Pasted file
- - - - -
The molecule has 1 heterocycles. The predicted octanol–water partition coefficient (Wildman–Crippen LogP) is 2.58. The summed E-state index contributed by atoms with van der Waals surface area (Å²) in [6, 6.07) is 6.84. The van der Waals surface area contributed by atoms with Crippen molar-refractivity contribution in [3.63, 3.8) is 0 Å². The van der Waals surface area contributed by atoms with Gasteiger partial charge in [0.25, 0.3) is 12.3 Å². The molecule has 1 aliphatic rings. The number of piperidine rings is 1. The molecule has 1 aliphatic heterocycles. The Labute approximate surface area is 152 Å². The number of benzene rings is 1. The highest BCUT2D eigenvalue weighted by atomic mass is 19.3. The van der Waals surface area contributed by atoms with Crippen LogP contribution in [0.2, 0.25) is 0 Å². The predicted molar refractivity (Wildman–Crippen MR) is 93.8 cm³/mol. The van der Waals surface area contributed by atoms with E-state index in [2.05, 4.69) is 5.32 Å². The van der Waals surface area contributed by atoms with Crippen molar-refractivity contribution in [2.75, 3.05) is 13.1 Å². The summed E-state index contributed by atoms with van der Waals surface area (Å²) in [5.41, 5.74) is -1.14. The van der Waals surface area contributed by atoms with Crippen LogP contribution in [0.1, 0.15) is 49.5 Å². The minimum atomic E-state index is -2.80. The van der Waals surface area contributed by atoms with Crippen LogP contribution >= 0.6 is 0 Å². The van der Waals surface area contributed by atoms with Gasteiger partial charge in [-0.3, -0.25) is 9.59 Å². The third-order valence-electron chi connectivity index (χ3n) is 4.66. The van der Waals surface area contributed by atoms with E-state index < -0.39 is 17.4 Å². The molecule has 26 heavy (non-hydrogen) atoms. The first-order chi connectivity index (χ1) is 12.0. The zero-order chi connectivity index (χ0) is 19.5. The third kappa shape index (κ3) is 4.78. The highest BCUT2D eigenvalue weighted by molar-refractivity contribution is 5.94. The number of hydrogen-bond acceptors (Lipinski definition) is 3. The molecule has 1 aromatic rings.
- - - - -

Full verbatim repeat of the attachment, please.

The molecule has 1 heterocycles. The predicted octanol–water partition coefficient (Wildman–Crippen LogP) is 2.58. The summed E-state index contributed by atoms with van der Waals surface area (Å²) in [6, 6.07) is 6.84. The van der Waals surface area contributed by atoms with Crippen molar-refractivity contribution in [3.63, 3.8) is 0 Å². The van der Waals surface area contributed by atoms with Gasteiger partial charge in [0.25, 0.3) is 12.3 Å². The molecule has 1 aliphatic rings. The number of piperidine rings is 1. The molecule has 1 aliphatic heterocycles. The Labute approximate surface area is 152 Å². The number of benzene rings is 1. The highest BCUT2D eigenvalue weighted by atomic mass is 19.3. The van der Waals surface area contributed by atoms with Crippen LogP contribution in [0.2, 0.25) is 0 Å². The predicted molar refractivity (Wildman–Crippen MR) is 93.8 cm³/mol. The van der Waals surface area contributed by atoms with E-state index in [2.05, 4.69) is 5.32 Å². The van der Waals surface area contributed by atoms with Crippen molar-refractivity contribution in [2.75, 3.05) is 13.1 Å². The summed E-state index contributed by atoms with van der Waals surface area (Å²) in [5.41, 5.74) is -1.14. The van der Waals surface area contributed by atoms with Crippen LogP contribution in [0.1, 0.15) is 49.5 Å². The minimum atomic E-state index is -2.80. The van der Waals surface area contributed by atoms with Crippen LogP contribution >= 0.6 is 0 Å². The van der Waals surface area contributed by atoms with Gasteiger partial charge in [-0.3, -0.25) is 9.59 Å². The third-order valence-electron chi connectivity index (χ3n) is 4.66. The van der Waals surface area contributed by atoms with E-state index < -0.39 is 17.4 Å². The molecule has 26 heavy (non-hydrogen) atoms. The first-order chi connectivity index (χ1) is 12.0. The zero-order chi connectivity index (χ0) is 19.5. The third kappa shape index (κ3) is 4.78. The highest BCUT2D eigenvalue weighted by molar-refractivity contribution is 5.94. The number of hydrogen-bond acceptors (Lipinski definition) is 3. The molecule has 1 aromatic rings.